Trying to experience a country as diverse as Costa Rica in just two days is a kind of sweet torture in which you’re stricken by decisions you never thought you’d have to make: Beach or jungle? Volcano or waterfall? By the time you think you’ve settled the great monkey-versus-sloth debate, it’s already time to leave, and you haven’t even tasted gallo pinto. Don’t despair, though — there’s still a lot you can see in 48 hours, even if it means choosing one tropical coast over the other.
Flying into Liberia’s tiny northern airport provides travelers with easy access to resorts like the Four Seasons Resort Costa Rica, but most flights into the country arrive in the centrally located capital of San José. While most ticos (Spanish slang for Costa Ricans) live here in the temperate Central Valley, the new highway connecting it to the Pacific beckons; grab a rental car from the airport or a Gray Line shuttle towards the coast, where you’ll reach tropical sand in a little more than an hour.
The westward road winds over river gorges and through mountain ranges (look for the cloud-topped Poás Volcano to the north) before reaching the shore, where it runs through the bird-watching haven of Carara National Park. Stands selling fresh mango, pineapple and chifrijo (a savory bowl of fried pork, rice, beans and salsa) line the highway as the elevation drops towards the ocean. Be sure to take a pit stop at the tiny fishing village of Tarcoles’ Crocodile Bridge, where tourists lean over the railing for a glimpse of the dozens of crocs sunbathing below. Locals proffer fresh red snapper by the side of the road, but if you like your lunch a bit more well-done, eat at Fiesta del Mariscos, whose beachside specialty is snapper cooked whole, and while you dine, watch fishermen repair their nets outside.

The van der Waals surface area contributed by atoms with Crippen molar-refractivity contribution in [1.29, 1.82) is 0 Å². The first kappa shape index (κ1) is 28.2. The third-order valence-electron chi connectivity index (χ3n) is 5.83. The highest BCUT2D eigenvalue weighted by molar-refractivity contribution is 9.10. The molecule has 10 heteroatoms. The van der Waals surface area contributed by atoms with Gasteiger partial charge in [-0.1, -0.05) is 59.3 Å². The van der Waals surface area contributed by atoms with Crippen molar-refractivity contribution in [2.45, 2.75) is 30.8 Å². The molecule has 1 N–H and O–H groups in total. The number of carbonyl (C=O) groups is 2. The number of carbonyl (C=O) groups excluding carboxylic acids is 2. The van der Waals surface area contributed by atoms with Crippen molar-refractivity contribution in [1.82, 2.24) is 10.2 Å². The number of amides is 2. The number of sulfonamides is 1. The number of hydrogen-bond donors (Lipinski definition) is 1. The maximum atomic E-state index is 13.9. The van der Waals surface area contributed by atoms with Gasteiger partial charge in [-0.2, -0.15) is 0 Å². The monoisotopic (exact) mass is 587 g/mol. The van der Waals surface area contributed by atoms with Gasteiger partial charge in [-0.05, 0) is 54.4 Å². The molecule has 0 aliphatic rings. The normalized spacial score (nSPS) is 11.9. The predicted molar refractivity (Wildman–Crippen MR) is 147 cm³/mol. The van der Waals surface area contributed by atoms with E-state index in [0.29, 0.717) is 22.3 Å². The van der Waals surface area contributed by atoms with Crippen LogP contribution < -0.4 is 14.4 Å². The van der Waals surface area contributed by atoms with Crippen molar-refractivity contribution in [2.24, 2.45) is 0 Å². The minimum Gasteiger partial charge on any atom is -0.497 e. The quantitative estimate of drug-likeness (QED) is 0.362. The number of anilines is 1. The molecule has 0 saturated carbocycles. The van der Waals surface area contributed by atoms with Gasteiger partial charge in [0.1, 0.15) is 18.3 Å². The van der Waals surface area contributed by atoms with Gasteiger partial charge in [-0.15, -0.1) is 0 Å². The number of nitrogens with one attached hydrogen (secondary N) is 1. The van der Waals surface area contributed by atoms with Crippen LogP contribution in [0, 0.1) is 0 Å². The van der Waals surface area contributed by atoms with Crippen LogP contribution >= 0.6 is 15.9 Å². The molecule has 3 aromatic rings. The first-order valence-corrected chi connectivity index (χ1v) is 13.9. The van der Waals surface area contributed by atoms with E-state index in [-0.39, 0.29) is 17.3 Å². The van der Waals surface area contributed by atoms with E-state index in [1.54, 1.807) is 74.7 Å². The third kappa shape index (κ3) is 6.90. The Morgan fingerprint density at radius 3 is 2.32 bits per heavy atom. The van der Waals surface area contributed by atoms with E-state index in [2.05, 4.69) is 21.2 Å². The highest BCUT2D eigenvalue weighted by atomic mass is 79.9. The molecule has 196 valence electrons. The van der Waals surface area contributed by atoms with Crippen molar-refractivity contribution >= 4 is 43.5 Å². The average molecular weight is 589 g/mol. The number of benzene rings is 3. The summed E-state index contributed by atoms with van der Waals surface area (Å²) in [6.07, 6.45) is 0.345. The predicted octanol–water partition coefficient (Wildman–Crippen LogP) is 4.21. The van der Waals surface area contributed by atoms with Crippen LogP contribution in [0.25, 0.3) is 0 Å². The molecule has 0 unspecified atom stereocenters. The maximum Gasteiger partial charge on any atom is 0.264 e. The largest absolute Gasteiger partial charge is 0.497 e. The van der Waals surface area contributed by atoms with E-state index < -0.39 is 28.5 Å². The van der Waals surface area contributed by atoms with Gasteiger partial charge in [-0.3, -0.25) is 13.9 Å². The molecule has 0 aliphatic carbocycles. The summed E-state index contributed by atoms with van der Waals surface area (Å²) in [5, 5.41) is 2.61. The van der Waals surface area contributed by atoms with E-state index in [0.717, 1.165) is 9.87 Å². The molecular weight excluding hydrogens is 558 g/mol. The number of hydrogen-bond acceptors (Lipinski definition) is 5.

A wide selection of luxury resorts begin to pop into view as soon as you reach the water, from the boutique splendor of Villa Caletas to the marina, golf and zip-lining of Los Sueños Marriott. The older Hotel Punta Leona may lack some of the glitz of its neighbors, but its white-sand beach is one of the country’s finest and is usually populated by a flock of magnificent scarlet macaws. For those looking for a more rustic, sporty adventure, continue south to the laid-back surfer spots of Playa Hermosa and Esterillos, or to the Kayak Lodge at Isla Damas, where every room comes with a kayak to explore the tidal mangroves that surround it.
Leave early in the morning to tour Manuel Antonio National Park, a small conservation area that manages to encompass both the jungle and pristine beaches and play host to thousands of wild species. Hire a guide to point out fuzzy sloths hanging from branches, toucans nesting in the treetops and green iguanas in the leaves below. And there’s no missing the white-faced capuchin monkeys that join you on the beach, or the lush beauty of the rain forest spilling out into the peaceful waves.
The hilly road from the park to the port town of Quepos is full of hotels and restaurants overlooking the sea below. You can enjoy fresh mahi-mahi and sustainable comfort at The Falls Resort, whose garden restaurant is one of the area’s best, or catch your own meal aboard one of the bay’s many sportfishing charters. The thick jungle surrounding Manuel Antonio is full of secluded vacation homes for rent, but our favorite is the boutique Villas Oasis, which has carved out a lush, peaceful spot closer to town. In the morning, grab a cup of locally grown coffee at Cafe Milagro for the trip back home, and start planning how much longer your next trip to Costa Rica needs to be.
Photos Courtesy of Four Seasons and iStock-Tropical Pix